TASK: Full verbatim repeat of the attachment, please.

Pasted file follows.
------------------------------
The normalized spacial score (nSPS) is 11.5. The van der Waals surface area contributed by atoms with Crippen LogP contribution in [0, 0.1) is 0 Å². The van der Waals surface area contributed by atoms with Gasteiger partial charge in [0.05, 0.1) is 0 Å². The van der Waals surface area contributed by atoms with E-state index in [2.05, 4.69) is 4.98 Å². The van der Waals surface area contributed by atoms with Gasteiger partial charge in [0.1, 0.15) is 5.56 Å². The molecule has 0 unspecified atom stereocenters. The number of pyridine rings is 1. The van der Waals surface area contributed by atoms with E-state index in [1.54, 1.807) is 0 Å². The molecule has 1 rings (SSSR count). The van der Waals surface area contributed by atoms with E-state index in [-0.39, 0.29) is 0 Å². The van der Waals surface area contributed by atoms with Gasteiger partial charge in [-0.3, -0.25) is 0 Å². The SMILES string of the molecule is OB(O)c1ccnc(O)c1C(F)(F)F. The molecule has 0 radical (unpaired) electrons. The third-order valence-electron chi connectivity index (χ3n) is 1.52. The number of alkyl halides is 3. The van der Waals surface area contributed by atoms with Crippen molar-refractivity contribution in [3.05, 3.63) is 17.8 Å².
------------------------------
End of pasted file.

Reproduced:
The normalized spacial score (nSPS) is 11.5. The van der Waals surface area contributed by atoms with Crippen LogP contribution in [0, 0.1) is 0 Å². The van der Waals surface area contributed by atoms with Gasteiger partial charge in [0.05, 0.1) is 0 Å². The van der Waals surface area contributed by atoms with E-state index in [2.05, 4.69) is 4.98 Å². The van der Waals surface area contributed by atoms with Gasteiger partial charge in [0.1, 0.15) is 5.56 Å². The molecule has 0 unspecified atom stereocenters. The number of pyridine rings is 1. The van der Waals surface area contributed by atoms with E-state index in [1.54, 1.807) is 0 Å². The molecule has 1 rings (SSSR count). The van der Waals surface area contributed by atoms with E-state index in [-0.39, 0.29) is 0 Å². The van der Waals surface area contributed by atoms with Gasteiger partial charge in [-0.3, -0.25) is 0 Å². The SMILES string of the molecule is OB(O)c1ccnc(O)c1C(F)(F)F. The molecule has 0 radical (unpaired) electrons. The third-order valence-electron chi connectivity index (χ3n) is 1.52. The number of alkyl halides is 3. The van der Waals surface area contributed by atoms with Crippen molar-refractivity contribution in [3.05, 3.63) is 17.8 Å².